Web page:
xp120 mechanical midi keyboard

This is a MIDI controller that uses mechanical keyboard parts as buttons.
email me at percipiostart@gmail.com to order.

These are the features of the current generation.
-Cherry MX Clear switches
-DSA profile keycaps from Signature Plastics
-Teensy 4.0 microcontroller, micro-b USB, flashed with Arduino code
-6061 Aluminum switch plate
-Black acrylic sandwich layer case with 5 M2.5 sockets with nuts and sticky felt pad protectors
-Neon transparent green top cover protector.
-Custom PCB featuring diode matrix

Other details/facts
-Only velocity 127
-Only one channel for entire board (you can choose which channel 1-16)
-USB bus powered
-USB class compliant MIDI device (works with MAC or WINDOWS) No driver installation.
-About 9.6″ x-length. 9.2″ y-width. 1.4″ z-height.

Video demo of the board and some close up shots.
top view of xp120 midi controller
top view

This board has 120 buttons and allows for as much polyphony as your DAW can utilize.
This layout uses one octave per row. The color of the keycaps correlates to the keys on a piano.
Left column is C, far right column is B.

side view of xp120 showing teensy microcontroller and top cover acrylic.
Teensy 4.0 soldered into PCB with top cover acrylic protector.
bottom side of xp120
Bottom view with felt pads. The pad thickness is equal to the head of the socket, conveniently keeping the contact pad in place on a flat desk.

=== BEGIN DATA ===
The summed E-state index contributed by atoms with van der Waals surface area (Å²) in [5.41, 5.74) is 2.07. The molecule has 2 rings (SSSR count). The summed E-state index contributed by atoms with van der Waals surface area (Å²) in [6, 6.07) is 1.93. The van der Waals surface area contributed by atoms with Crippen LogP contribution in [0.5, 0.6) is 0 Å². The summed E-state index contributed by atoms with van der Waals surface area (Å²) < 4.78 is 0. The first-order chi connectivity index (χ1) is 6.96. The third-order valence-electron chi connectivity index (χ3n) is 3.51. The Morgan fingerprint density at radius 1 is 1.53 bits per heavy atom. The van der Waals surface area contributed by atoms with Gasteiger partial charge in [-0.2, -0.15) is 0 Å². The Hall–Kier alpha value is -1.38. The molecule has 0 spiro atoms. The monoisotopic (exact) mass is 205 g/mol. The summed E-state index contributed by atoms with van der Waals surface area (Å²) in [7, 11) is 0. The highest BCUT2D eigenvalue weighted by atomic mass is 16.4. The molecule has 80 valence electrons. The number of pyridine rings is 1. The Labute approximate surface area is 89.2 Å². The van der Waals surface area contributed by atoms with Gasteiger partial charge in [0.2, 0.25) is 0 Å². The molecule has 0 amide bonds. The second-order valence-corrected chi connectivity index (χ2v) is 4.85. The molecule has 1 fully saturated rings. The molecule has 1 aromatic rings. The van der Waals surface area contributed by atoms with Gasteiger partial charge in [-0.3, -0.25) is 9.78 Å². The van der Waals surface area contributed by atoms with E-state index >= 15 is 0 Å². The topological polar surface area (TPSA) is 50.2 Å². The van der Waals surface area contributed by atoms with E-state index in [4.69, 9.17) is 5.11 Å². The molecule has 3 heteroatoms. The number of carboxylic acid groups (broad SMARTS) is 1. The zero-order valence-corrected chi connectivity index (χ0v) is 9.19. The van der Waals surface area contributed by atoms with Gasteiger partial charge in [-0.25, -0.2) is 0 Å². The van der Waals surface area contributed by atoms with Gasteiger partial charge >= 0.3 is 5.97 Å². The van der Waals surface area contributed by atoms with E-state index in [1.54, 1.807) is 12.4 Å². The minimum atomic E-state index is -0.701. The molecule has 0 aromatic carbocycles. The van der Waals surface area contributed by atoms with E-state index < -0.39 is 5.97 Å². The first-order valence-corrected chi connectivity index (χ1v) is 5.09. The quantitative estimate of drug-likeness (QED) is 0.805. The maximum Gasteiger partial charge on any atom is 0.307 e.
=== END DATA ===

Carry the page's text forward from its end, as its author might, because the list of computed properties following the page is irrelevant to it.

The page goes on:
I am pricing this full assembly build at $500.00 USD (free shipping).
I will accommodate DIY builders also. For example if you want to solder your own switches, or use your own keycaps.

Right now I am doing a groupbuy/build to order. It takes about 3 weeks to order PCB, that is the longest time for a part. Teensy 4.0 units often sell out and some are due to be available in August.

I have 4 units worth of parts right now. My final step for delivery is making sure packaging is right. I should be able to send outside of the USA, a great shipping cost might increase the price.

Here are some pitch layout options to consider:

This layout is based on the 8 row, 8 column xp64 model. I enjoy playing it because the column has root note(C36), stacked with flat sixth(44Ab), third(52E), and again the root(C60). It makes experimenting fun because you can play diagonal left for major (stacking fifths), or diagonal right for diminished (stacking sixths).

Another thing that makes that layout fun is its very easy to play Major 7ths. This is because you can use your other hand to play the perfect fifth, seventh, and another perfect fifth(2 octaves above).

One thing to notice about this layout is that 36C is the third note in the bottom row. This was done because of traditional sake. It lets me use the xp64 layout while being able to easily move left and right ‘out of bounds’ so to speak. The very top 2 rows are not conformed to the layout. Pianos don’t have the range for 24 more notes above 101, so I use the top 2 rows for the very low notes, and extra that are unused for piano.

Here is my default xp120 layout. It is best for those that want straight data starting with 0 C-2. It can be shifted to have 24 or 36 on the bottom row. Shifting would be best for those that want practical usage of the rows, so that most common synth patches can be played with bass octave on bottom row.

I use the default layout shifted for 24 on the bottom row. This is a good range for synth basses usually, and I only need to move my fingers up one row to disregard that octave. Much easier to do that than if it were the xp64 layout.

^^^Download the file above to edit your own pitch layout, and email that to me so that I can flash the board for you. Remember to choose a channel or it will default to “1”.

Here is a page describing everything for sale in some more detail.